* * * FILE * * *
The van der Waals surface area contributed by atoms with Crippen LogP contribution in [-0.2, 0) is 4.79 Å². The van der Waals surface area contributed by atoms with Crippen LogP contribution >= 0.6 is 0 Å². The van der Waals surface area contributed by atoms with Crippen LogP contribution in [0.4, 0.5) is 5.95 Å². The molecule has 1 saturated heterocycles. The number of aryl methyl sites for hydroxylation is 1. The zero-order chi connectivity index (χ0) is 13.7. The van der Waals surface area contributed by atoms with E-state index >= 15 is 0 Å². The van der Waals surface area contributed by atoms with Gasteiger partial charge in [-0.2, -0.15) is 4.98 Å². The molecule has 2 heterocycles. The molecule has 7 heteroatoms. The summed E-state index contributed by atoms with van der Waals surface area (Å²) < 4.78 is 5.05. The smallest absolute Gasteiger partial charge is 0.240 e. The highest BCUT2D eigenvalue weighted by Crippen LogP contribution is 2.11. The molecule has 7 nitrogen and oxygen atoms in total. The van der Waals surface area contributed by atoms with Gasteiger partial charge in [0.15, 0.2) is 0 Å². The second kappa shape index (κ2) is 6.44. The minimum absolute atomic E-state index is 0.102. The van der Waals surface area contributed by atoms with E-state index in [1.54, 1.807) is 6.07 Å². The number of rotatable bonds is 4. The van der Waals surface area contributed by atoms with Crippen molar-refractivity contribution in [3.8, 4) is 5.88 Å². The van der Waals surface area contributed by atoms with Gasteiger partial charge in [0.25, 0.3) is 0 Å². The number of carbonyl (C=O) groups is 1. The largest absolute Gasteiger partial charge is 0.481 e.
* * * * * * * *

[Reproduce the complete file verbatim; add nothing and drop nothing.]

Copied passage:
The van der Waals surface area contributed by atoms with Crippen LogP contribution in [-0.2, 0) is 4.79 Å². The van der Waals surface area contributed by atoms with Crippen LogP contribution >= 0.6 is 0 Å². The van der Waals surface area contributed by atoms with Crippen LogP contribution in [0.4, 0.5) is 5.95 Å². The molecule has 1 saturated heterocycles. The number of aryl methyl sites for hydroxylation is 1. The zero-order chi connectivity index (χ0) is 13.7. The van der Waals surface area contributed by atoms with E-state index >= 15 is 0 Å². The van der Waals surface area contributed by atoms with Gasteiger partial charge in [-0.2, -0.15) is 4.98 Å². The molecule has 2 heterocycles. The molecule has 7 heteroatoms. The summed E-state index contributed by atoms with van der Waals surface area (Å²) < 4.78 is 5.05. The smallest absolute Gasteiger partial charge is 0.240 e. The highest BCUT2D eigenvalue weighted by Crippen LogP contribution is 2.11. The molecule has 7 nitrogen and oxygen atoms in total. The van der Waals surface area contributed by atoms with Gasteiger partial charge in [0.15, 0.2) is 0 Å². The second kappa shape index (κ2) is 6.44. The minimum absolute atomic E-state index is 0.102. The van der Waals surface area contributed by atoms with E-state index in [1.54, 1.807) is 6.07 Å². The number of rotatable bonds is 4. The van der Waals surface area contributed by atoms with Crippen molar-refractivity contribution in [3.8, 4) is 5.88 Å². The van der Waals surface area contributed by atoms with Gasteiger partial charge in [0.25, 0.3) is 0 Å². The number of carbonyl (C=O) groups is 1. The largest absolute Gasteiger partial charge is 0.481 e.